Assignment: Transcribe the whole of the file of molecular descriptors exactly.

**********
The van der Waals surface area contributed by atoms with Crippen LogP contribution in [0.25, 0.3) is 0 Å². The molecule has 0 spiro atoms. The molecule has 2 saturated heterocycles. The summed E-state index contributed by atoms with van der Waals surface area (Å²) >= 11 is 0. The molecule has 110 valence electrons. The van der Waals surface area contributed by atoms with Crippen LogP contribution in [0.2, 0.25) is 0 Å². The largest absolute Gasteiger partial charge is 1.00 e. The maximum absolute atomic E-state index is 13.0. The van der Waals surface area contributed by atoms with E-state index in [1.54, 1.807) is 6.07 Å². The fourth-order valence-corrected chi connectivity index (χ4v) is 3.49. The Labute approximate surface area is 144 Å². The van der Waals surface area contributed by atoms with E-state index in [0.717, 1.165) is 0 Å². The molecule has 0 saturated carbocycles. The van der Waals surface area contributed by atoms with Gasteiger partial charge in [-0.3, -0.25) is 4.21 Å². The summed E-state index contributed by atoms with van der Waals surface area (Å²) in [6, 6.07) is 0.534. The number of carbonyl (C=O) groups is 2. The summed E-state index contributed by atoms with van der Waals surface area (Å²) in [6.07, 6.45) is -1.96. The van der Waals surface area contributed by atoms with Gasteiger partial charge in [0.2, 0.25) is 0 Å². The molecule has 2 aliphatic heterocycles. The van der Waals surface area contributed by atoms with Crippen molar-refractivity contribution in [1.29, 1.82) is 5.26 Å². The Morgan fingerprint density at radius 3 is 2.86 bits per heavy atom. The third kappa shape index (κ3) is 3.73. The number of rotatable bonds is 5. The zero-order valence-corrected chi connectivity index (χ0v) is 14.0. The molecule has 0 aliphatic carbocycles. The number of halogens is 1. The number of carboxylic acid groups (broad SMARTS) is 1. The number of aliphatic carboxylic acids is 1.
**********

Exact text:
The van der Waals surface area contributed by atoms with Crippen LogP contribution in [0.25, 0.3) is 0 Å². The molecule has 0 spiro atoms. The molecule has 2 saturated heterocycles. The summed E-state index contributed by atoms with van der Waals surface area (Å²) >= 11 is 0. The molecule has 110 valence electrons. The van der Waals surface area contributed by atoms with Crippen LogP contribution in [0.2, 0.25) is 0 Å². The largest absolute Gasteiger partial charge is 1.00 e. The maximum absolute atomic E-state index is 13.0. The van der Waals surface area contributed by atoms with E-state index in [1.54, 1.807) is 6.07 Å². The fourth-order valence-corrected chi connectivity index (χ4v) is 3.49. The Labute approximate surface area is 144 Å². The van der Waals surface area contributed by atoms with E-state index in [0.717, 1.165) is 0 Å². The molecule has 0 saturated carbocycles. The van der Waals surface area contributed by atoms with Gasteiger partial charge in [-0.3, -0.25) is 4.21 Å². The summed E-state index contributed by atoms with van der Waals surface area (Å²) in [6, 6.07) is 0.534. The number of carbonyl (C=O) groups is 2. The summed E-state index contributed by atoms with van der Waals surface area (Å²) in [6.07, 6.45) is -1.96. The van der Waals surface area contributed by atoms with Gasteiger partial charge in [0.2, 0.25) is 0 Å². The molecule has 2 aliphatic heterocycles. The van der Waals surface area contributed by atoms with Crippen molar-refractivity contribution in [1.29, 1.82) is 5.26 Å². The Morgan fingerprint density at radius 3 is 2.86 bits per heavy atom. The third kappa shape index (κ3) is 3.73. The number of rotatable bonds is 5. The zero-order valence-corrected chi connectivity index (χ0v) is 14.0. The molecule has 0 aliphatic carbocycles. The number of halogens is 1. The number of carboxylic acid groups (broad SMARTS) is 1. The number of aliphatic carboxylic acids is 1.